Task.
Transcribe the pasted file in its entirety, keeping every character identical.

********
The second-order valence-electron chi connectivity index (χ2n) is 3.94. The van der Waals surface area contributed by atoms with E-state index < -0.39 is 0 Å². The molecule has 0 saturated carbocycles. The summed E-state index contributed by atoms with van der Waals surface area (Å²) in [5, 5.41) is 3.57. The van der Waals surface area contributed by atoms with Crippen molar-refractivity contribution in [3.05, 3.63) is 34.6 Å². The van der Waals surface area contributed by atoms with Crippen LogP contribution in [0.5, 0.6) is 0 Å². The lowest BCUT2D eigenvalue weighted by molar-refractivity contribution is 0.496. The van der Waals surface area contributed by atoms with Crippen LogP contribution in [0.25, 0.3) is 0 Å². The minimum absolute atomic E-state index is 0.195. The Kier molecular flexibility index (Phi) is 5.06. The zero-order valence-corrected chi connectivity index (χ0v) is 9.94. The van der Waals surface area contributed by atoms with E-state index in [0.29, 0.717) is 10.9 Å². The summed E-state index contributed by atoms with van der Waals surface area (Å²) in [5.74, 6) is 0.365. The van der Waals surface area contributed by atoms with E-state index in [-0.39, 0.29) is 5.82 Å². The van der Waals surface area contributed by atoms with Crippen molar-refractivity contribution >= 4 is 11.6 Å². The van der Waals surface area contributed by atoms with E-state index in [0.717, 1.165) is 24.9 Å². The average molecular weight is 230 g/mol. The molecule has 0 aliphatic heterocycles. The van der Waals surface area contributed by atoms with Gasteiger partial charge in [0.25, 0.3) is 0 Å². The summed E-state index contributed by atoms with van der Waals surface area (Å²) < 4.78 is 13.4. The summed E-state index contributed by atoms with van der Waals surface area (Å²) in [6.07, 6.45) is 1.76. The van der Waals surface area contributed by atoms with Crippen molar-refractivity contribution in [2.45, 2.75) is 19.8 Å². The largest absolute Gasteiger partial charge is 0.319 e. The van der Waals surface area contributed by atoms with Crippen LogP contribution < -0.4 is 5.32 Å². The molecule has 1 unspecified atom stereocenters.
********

The second-order valence-electron chi connectivity index (χ2n) is 3.94. The van der Waals surface area contributed by atoms with E-state index < -0.39 is 0 Å². The molecule has 0 saturated carbocycles. The summed E-state index contributed by atoms with van der Waals surface area (Å²) in [5, 5.41) is 3.57. The van der Waals surface area contributed by atoms with Crippen molar-refractivity contribution in [3.05, 3.63) is 34.6 Å². The van der Waals surface area contributed by atoms with Crippen LogP contribution in [0.5, 0.6) is 0 Å². The lowest BCUT2D eigenvalue weighted by molar-refractivity contribution is 0.496. The van der Waals surface area contributed by atoms with Crippen LogP contribution in [0.25, 0.3) is 0 Å². The minimum absolute atomic E-state index is 0.195. The Kier molecular flexibility index (Phi) is 5.06. The zero-order valence-corrected chi connectivity index (χ0v) is 9.94. The van der Waals surface area contributed by atoms with E-state index in [0.29, 0.717) is 10.9 Å². The summed E-state index contributed by atoms with van der Waals surface area (Å²) in [5.74, 6) is 0.365. The van der Waals surface area contributed by atoms with E-state index in [-0.39, 0.29) is 5.82 Å². The van der Waals surface area contributed by atoms with Crippen molar-refractivity contribution >= 4 is 11.6 Å². The van der Waals surface area contributed by atoms with E-state index in [0.717, 1.165) is 24.9 Å². The average molecular weight is 230 g/mol. The molecule has 0 aliphatic heterocycles. The van der Waals surface area contributed by atoms with Gasteiger partial charge in [0.25, 0.3) is 0 Å². The summed E-state index contributed by atoms with van der Waals surface area (Å²) < 4.78 is 13.4. The summed E-state index contributed by atoms with van der Waals surface area (Å²) in [6.07, 6.45) is 1.76. The van der Waals surface area contributed by atoms with Crippen molar-refractivity contribution in [2.45, 2.75) is 19.8 Å². The largest absolute Gasteiger partial charge is 0.319 e. The van der Waals surface area contributed by atoms with Crippen LogP contribution < -0.4 is 5.32 Å². The molecule has 1 unspecified atom stereocenters.